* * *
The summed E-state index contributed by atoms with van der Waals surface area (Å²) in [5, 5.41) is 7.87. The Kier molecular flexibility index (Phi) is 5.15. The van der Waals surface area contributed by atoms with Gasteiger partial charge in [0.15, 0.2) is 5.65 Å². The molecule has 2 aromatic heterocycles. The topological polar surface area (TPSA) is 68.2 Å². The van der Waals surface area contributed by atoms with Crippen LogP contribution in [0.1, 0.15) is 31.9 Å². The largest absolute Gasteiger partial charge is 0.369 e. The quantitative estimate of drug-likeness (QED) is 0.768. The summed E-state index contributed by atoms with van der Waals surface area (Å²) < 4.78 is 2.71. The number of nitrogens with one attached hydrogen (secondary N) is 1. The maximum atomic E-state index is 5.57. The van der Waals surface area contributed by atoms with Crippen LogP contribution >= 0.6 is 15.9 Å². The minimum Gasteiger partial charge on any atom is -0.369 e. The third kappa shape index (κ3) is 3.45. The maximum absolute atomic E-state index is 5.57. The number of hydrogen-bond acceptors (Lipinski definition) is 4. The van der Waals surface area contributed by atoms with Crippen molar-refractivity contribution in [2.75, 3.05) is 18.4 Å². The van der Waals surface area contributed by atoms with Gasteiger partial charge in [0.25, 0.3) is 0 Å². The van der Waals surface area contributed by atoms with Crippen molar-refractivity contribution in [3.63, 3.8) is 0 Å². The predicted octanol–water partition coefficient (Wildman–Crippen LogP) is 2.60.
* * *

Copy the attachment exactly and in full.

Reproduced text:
The summed E-state index contributed by atoms with van der Waals surface area (Å²) in [5, 5.41) is 7.87. The Kier molecular flexibility index (Phi) is 5.15. The van der Waals surface area contributed by atoms with Gasteiger partial charge in [0.15, 0.2) is 5.65 Å². The molecule has 2 aromatic heterocycles. The topological polar surface area (TPSA) is 68.2 Å². The van der Waals surface area contributed by atoms with Crippen LogP contribution in [0.1, 0.15) is 31.9 Å². The largest absolute Gasteiger partial charge is 0.369 e. The quantitative estimate of drug-likeness (QED) is 0.768. The summed E-state index contributed by atoms with van der Waals surface area (Å²) < 4.78 is 2.71. The number of nitrogens with one attached hydrogen (secondary N) is 1. The maximum atomic E-state index is 5.57. The van der Waals surface area contributed by atoms with Crippen LogP contribution >= 0.6 is 15.9 Å². The minimum Gasteiger partial charge on any atom is -0.369 e. The third kappa shape index (κ3) is 3.45. The maximum absolute atomic E-state index is 5.57. The number of hydrogen-bond acceptors (Lipinski definition) is 4. The van der Waals surface area contributed by atoms with Crippen molar-refractivity contribution in [2.75, 3.05) is 18.4 Å². The van der Waals surface area contributed by atoms with Gasteiger partial charge in [0.25, 0.3) is 0 Å². The van der Waals surface area contributed by atoms with Crippen molar-refractivity contribution in [3.63, 3.8) is 0 Å². The predicted octanol–water partition coefficient (Wildman–Crippen LogP) is 2.60.